• Regarding the financial sector, a comprehensive set of measures is needed to restore the health of the sector and enhance its ability to provide credit to the economy. These include steps to resolve balance sheet issues, including in the commercial banks, the corporate sector, and the NBFCs including Housing Finance Companies (HFCs). As we have noted in the Staff Report, steps have already been taken, especially for public sector banks (PSBs). But further steps are needed for PSB reform to shift their operations towards more commercially-oriented decision-making, along with measures to improve accountability and risk management. On NBFCs, improved monitoring and regulation, especially of larger NBFCs, are welcome developments. However, more information on smaller NBFCs is needed to better understand the impact of reduced credit on private demand, especially micro, small, and medium-size enterprises (MSMEs) and in rural areas. While the application of the Insolvency and Bankruptcy Code to financial institutions is also a good initial step, the passage of the Financial Resolution and Deposit Insurance Bill that is currently under reconsideration will provide a more appropriate framework over the longer term.
  • On structural reforms, measures to enhance efficiency of credit allocation and governance reforms in the banking sector are urgently needed to strengthen confidence and to put growth on a strong and sustainable footing over the medium-term. Labor, land, and product-market reforms aimed at enhancing competition and governance, along with measures to improve human capital (education and health), should be critical elements of India’s structural-reform strategy.

And with that, I'll hand it back to Keiko.

MS. UTSUNOMIYA: Thank you, Ranil.

Do you want to add anything?

MR. SALGADO: At least one thing I think we were trying to emphasize is that we will be revising the projections that are in the Staff Report, so those are changed. Those will change in January timeframe.

QUESTIONER: What do you expect the growth projections to be for next year, and what do you think should be the immediate steps that are needed to deal with issues like grow in unemployment, especially in sectors like automobile. Thank you.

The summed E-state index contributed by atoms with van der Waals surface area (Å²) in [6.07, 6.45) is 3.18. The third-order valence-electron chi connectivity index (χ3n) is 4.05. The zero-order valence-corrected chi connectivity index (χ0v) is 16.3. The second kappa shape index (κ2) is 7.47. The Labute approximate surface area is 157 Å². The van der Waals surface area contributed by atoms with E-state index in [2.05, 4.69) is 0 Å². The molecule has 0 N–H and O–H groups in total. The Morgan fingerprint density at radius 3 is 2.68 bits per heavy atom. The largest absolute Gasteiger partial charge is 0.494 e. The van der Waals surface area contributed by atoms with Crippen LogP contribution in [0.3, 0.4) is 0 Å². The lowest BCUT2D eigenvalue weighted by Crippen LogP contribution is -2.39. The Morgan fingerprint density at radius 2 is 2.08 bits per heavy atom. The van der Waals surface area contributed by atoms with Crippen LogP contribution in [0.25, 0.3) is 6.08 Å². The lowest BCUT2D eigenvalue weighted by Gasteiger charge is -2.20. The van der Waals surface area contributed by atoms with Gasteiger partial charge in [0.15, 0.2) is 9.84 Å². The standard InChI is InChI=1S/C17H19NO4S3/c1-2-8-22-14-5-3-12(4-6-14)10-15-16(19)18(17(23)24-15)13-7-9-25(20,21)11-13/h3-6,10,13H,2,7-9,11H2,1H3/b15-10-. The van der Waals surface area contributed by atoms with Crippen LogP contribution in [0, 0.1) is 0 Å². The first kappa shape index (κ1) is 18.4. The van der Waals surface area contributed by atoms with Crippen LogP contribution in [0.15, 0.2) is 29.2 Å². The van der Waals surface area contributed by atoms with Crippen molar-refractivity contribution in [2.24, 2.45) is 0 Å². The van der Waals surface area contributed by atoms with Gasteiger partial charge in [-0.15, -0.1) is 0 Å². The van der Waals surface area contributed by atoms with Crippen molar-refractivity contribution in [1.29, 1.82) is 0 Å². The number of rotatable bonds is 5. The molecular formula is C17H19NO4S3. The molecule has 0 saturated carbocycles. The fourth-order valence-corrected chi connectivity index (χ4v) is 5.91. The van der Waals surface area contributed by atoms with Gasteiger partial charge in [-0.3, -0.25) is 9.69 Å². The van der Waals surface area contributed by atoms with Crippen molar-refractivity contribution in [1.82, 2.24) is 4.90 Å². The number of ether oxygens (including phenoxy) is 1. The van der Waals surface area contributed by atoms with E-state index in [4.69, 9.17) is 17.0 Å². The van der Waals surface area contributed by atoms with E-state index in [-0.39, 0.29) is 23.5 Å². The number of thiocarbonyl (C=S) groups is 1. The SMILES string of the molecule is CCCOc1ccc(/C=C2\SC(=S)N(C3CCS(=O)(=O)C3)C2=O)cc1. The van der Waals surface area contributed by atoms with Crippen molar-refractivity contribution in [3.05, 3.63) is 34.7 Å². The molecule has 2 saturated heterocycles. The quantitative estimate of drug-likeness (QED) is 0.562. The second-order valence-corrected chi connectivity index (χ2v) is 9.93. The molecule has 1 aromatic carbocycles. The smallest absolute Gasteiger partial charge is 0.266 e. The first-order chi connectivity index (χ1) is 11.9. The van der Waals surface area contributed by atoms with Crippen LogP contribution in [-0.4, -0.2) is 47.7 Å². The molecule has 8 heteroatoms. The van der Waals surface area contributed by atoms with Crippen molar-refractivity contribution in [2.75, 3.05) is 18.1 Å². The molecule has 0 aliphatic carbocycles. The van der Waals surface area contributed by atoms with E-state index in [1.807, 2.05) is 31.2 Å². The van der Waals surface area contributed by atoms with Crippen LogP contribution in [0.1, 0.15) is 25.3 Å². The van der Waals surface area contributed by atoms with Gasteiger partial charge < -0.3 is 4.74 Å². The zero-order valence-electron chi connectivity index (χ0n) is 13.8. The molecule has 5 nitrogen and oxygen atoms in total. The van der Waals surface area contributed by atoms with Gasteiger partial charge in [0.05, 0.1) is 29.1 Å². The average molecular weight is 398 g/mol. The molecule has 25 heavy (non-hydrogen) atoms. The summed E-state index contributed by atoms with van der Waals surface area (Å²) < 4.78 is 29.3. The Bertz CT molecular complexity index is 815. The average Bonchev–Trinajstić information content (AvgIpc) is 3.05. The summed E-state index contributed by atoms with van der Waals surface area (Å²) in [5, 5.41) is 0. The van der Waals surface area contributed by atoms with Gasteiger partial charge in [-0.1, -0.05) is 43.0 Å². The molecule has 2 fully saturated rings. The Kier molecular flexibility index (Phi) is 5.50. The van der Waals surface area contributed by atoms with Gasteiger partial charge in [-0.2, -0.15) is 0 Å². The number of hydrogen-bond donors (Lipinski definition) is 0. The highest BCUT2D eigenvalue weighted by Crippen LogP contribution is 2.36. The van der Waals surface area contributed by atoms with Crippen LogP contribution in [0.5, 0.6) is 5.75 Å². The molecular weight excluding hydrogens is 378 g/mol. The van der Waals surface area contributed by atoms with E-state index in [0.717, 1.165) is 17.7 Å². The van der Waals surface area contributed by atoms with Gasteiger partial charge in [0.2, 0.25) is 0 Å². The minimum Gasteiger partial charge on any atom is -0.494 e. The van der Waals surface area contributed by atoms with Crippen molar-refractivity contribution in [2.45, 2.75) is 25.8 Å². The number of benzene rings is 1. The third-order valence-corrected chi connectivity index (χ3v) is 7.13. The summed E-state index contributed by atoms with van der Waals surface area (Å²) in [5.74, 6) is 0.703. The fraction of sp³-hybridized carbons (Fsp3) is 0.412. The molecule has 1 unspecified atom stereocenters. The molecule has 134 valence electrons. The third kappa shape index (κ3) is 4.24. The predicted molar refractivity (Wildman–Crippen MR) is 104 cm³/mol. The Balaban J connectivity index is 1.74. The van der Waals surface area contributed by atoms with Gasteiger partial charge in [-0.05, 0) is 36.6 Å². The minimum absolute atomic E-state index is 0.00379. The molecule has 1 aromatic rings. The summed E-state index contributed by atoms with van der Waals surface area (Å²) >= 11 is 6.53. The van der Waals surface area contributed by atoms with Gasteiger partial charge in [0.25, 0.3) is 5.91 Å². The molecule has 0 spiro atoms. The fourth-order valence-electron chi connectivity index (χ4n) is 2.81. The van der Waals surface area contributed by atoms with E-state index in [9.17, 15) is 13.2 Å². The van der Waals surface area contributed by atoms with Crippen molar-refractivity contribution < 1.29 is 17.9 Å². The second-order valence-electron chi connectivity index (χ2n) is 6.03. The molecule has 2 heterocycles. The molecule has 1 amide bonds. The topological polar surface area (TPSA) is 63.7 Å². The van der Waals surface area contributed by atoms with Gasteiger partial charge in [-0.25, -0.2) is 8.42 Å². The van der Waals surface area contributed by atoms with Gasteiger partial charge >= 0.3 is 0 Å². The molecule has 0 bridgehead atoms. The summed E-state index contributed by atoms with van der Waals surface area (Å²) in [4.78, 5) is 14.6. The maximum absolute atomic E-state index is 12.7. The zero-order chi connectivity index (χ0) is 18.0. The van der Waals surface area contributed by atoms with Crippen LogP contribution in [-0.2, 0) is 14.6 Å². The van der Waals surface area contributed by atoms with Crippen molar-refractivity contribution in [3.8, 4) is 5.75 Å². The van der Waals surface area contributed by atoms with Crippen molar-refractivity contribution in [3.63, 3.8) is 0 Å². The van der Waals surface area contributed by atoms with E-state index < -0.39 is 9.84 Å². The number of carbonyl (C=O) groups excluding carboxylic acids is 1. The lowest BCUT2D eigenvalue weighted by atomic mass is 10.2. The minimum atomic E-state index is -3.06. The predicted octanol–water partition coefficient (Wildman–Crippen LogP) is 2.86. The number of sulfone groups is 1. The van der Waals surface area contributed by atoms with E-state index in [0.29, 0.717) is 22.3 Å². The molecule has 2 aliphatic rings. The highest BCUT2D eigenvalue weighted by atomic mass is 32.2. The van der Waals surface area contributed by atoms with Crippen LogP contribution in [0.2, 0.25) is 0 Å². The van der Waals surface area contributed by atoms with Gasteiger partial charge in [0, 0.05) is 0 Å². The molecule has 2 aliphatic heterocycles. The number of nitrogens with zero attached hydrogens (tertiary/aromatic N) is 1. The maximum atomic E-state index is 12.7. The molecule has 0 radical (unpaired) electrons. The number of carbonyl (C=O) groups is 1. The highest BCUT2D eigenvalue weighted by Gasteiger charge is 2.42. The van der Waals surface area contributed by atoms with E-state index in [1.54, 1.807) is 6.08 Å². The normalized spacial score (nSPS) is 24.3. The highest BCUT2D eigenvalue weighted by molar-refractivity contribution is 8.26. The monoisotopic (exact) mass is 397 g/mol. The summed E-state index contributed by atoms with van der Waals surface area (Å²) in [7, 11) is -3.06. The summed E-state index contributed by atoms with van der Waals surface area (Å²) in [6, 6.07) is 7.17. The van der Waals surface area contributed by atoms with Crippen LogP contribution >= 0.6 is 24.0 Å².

MR. SALGADO: I have mentioned we will be revising the growth forecast for the January World Economic Outlook (WEO) Update. It will be a downward revision relative to what we have in the Staff Report, but what we have in the Staff Report, right now is what was presented also in the October World Economic Outlook. That is for 6.1 percent this year, 7 percent next year.

However, we are, as I mentioned, revising that downwards. At this stage we cannot yet indicate the numbers, but understand it will be a downward revision.

In terms of the policy steps that we think are needed. We think, for example, the steps taken in terms of reducing the repo rates by 135 basis points since February has been quite important, and should help the economy moving forward.

And also the steps taken by the Reserve Bank of India to improve the policy -- the monetary policy transmission mechanism.

In terms of the steps that needed, I think the focus is primarily on ways to boost confidence in the economy, and we think a substantial structural reform agenda to kind of reinvigorate confidence would be very helpful.

MS. UTSUNOMIYA: Thank you, Ranil.

OPERATOR: There are no further questions in the queue at this time.

MR. UTSUNOMIYA: Okay. So, if there's no question, this will conclude our conference call this morning. The content of this call will be made available for at least 24 hours. And the related documents will be released at 5:00 o'clock today, Washington, D.C. Time. Thank you very much for joining us, and see you next time.

IMF Communications Department

PRESS OFFICER: Keiko Utsunomiya,

Phone: +1 202 623-7100Email: